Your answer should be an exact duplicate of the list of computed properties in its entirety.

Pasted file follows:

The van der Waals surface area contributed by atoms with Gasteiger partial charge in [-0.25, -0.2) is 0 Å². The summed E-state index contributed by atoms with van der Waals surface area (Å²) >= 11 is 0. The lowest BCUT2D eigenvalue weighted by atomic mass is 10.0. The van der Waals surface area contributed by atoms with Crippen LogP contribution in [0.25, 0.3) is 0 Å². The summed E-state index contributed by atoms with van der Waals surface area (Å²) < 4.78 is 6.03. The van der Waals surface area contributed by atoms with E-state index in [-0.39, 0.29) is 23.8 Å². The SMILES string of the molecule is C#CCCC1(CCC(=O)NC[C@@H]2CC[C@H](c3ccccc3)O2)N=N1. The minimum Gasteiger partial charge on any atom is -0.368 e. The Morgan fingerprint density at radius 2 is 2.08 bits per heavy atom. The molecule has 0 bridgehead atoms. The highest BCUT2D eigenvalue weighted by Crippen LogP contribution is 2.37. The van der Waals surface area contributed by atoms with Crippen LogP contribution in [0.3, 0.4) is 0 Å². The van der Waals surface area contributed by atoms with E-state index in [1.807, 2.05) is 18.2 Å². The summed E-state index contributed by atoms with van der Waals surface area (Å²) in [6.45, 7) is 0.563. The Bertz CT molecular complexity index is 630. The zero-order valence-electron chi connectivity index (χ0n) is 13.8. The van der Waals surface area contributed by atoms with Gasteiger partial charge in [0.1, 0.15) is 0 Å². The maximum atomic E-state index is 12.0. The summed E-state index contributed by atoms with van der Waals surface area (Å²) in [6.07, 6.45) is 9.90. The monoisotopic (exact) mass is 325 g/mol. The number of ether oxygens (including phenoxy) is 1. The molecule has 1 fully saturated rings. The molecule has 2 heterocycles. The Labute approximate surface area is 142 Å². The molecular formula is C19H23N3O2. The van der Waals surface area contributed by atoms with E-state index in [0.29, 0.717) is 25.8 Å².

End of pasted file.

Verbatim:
The van der Waals surface area contributed by atoms with Gasteiger partial charge in [-0.25, -0.2) is 0 Å². The summed E-state index contributed by atoms with van der Waals surface area (Å²) >= 11 is 0. The lowest BCUT2D eigenvalue weighted by atomic mass is 10.0. The van der Waals surface area contributed by atoms with Crippen LogP contribution in [0.25, 0.3) is 0 Å². The summed E-state index contributed by atoms with van der Waals surface area (Å²) < 4.78 is 6.03. The van der Waals surface area contributed by atoms with E-state index in [-0.39, 0.29) is 23.8 Å². The SMILES string of the molecule is C#CCCC1(CCC(=O)NC[C@@H]2CC[C@H](c3ccccc3)O2)N=N1. The minimum Gasteiger partial charge on any atom is -0.368 e. The Morgan fingerprint density at radius 2 is 2.08 bits per heavy atom. The molecule has 0 bridgehead atoms. The highest BCUT2D eigenvalue weighted by Crippen LogP contribution is 2.37. The van der Waals surface area contributed by atoms with Crippen LogP contribution in [0.3, 0.4) is 0 Å². The van der Waals surface area contributed by atoms with E-state index in [1.807, 2.05) is 18.2 Å². The summed E-state index contributed by atoms with van der Waals surface area (Å²) in [6.45, 7) is 0.563. The Bertz CT molecular complexity index is 630. The zero-order valence-electron chi connectivity index (χ0n) is 13.8. The van der Waals surface area contributed by atoms with Gasteiger partial charge in [0.1, 0.15) is 0 Å². The maximum atomic E-state index is 12.0. The summed E-state index contributed by atoms with van der Waals surface area (Å²) in [6.07, 6.45) is 9.90. The monoisotopic (exact) mass is 325 g/mol. The number of ether oxygens (including phenoxy) is 1. The molecule has 1 fully saturated rings. The molecule has 2 heterocycles. The Labute approximate surface area is 142 Å². The molecular formula is C19H23N3O2. The van der Waals surface area contributed by atoms with E-state index in [0.29, 0.717) is 25.8 Å².